Demystifying probiotics: what you need to know
Probiotics are increasingly gaining traction as being potentially beneficial to health, not just for digestive health but also having wider effects on our bodies.
Purported benefits of probiotics range hugely from improving our immune systems to enhancing mental wellbeing, with research indicating they can potentially alleviate symptoms of anxiety and depression.
I get lots of questions about probiotics and it can be confusing to pick through the plethora of information on them, so I thought it might be helpful to explain a little more about them.
What is a probiotic?
The term probiotic was originally used to describe the opposite action of an antibiotic.
Probiotics contain live friendly bacteria and/or yeasts that are naturally present in our bodies and are considered capable of exerting health benefits when administered in adequate amounts.
Classification of probiotics
There are many, many strains of probiotics with different characteristics, features, actions, and they are classified by their genus, species, and strain.
An analogy that helps to explain this classification is using the concept of dog breeds.
Strain: the breed of dog
Genus: all dogs are canines (canis) and the species is familiaris (aka domesticated dog)
There is clearly great diversity within the dog species with hugely varying physical and character traits, from the Great Dane to the Jack Russell.
Probiotics are much the same in terms of their characteristics and actions.
An example of a probiotic: Lactobacillus rhamnosus GG:
In addition to the classification system, probiotics have varying strengths, and these are measured as CFU (colony forming units). Most probiotics range from 1-10 billion CFUs, however, higher strengths are available, although that does not necessarily mean better.
More important considerations are that the probiotic is formulated in such a way to survive the harsh acidic environment of the stomach to reach the intestines, where they can exert an effect, and whether the combination of bacterial strains have been featured in clinical studies and deemed beneficial.
What about probiotic foods?
Probiotic foods, such as live yoghurts & fermented foods, have beneficial properties but do not contain sufficient levels of live bacteria to exert the same therapeutic benefits as probiotics. Furthermore, any friendly bacteria present are unlikely to survive exposure to stomach acid.
Probiotics versus prebiotics
Prebiotics (either food, such as bananas, onions, etc, or supplements) do not contain any live bacteria. Instead, they contain beneficial fibres that promote and feed friendly bacteria in the gut.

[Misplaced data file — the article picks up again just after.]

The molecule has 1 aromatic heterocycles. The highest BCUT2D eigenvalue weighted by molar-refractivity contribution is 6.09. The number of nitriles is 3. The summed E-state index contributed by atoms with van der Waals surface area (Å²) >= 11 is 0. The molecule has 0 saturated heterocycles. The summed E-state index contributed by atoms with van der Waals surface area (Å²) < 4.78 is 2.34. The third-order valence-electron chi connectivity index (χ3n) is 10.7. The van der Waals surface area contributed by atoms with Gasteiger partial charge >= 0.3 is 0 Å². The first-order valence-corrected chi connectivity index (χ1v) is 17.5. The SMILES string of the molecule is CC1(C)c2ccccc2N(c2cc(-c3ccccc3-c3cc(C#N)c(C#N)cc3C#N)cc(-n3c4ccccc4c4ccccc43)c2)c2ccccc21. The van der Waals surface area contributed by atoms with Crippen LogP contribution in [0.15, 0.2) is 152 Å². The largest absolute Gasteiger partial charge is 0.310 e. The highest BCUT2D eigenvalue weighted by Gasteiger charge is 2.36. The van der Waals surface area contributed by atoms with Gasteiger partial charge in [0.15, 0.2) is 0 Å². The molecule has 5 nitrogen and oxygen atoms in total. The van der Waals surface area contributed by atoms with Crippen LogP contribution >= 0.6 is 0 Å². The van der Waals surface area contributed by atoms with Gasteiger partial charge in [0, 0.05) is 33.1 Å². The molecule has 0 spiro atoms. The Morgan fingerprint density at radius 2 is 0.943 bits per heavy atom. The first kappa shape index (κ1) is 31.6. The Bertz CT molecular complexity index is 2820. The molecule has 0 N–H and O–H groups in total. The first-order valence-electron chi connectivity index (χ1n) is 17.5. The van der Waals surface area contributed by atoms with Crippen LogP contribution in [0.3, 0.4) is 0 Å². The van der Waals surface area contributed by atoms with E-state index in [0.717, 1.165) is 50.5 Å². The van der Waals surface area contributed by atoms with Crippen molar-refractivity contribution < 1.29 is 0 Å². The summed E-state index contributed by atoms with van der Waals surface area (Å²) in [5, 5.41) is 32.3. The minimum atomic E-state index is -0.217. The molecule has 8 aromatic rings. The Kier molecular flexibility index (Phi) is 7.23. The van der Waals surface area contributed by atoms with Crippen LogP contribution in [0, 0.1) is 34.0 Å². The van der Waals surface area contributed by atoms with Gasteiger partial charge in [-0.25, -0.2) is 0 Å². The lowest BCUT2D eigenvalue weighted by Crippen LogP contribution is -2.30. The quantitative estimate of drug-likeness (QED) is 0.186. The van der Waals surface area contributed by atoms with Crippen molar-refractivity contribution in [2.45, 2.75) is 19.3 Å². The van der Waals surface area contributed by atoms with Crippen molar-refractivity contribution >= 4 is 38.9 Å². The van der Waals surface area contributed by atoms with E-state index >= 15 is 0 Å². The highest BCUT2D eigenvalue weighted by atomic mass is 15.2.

They can be hugely beneficial in their own right as a food and are often incorporated into good quality probiotics to encourage friendly bacteria growth and diversity.
3 things probiotics can’t do:
Probiotics counter a poor diet – probiotics cannot be relied upon to counter a poor diet. In order the thrive, friendly bacteria need to be fertilised by plenty of fibre, especially prebiotic fibre, along the way – eating a beige western diet is not going to achieve this!
Probiotics stay in the gut: A more recent theory is that oral probiotics may not result in colonisation in the gut, rather that they pass through and exert benefits as they do so. A useful way of explaining their action is to think of probiotics as gardeners and our guts as the garden – the probiotics help to encourage growth and diversity of friendly bacteria, rather than being the plants themselves.
Probiotics benefit everyone: Everyone has a different gut microbiome and what works for one individual may not benefit another. It is not quite as simple as naming and shaming individual bacteria as ‘good’ or ‘bad’. Interactions between a person’s unique gut microbiome and their present overall gut health are key to how well probiotic supplementation works – or is even necessary. Generally, when a person presents with digestive symptoms, I prefer to conduct a stool test to determine targeted gut protocol.
Although probiotics contain species naturally found in the body and deemed generally safe, there is some risk of undesired colonisation being created and there are some schools of thought that argue that probiotics could undesirably evolve once in the gut.
Immunocompromised people should not take probiotics because this may lead to infection.
I hope that helps – my next blog will explore how probiotics may specifically benefit mental wellbeing.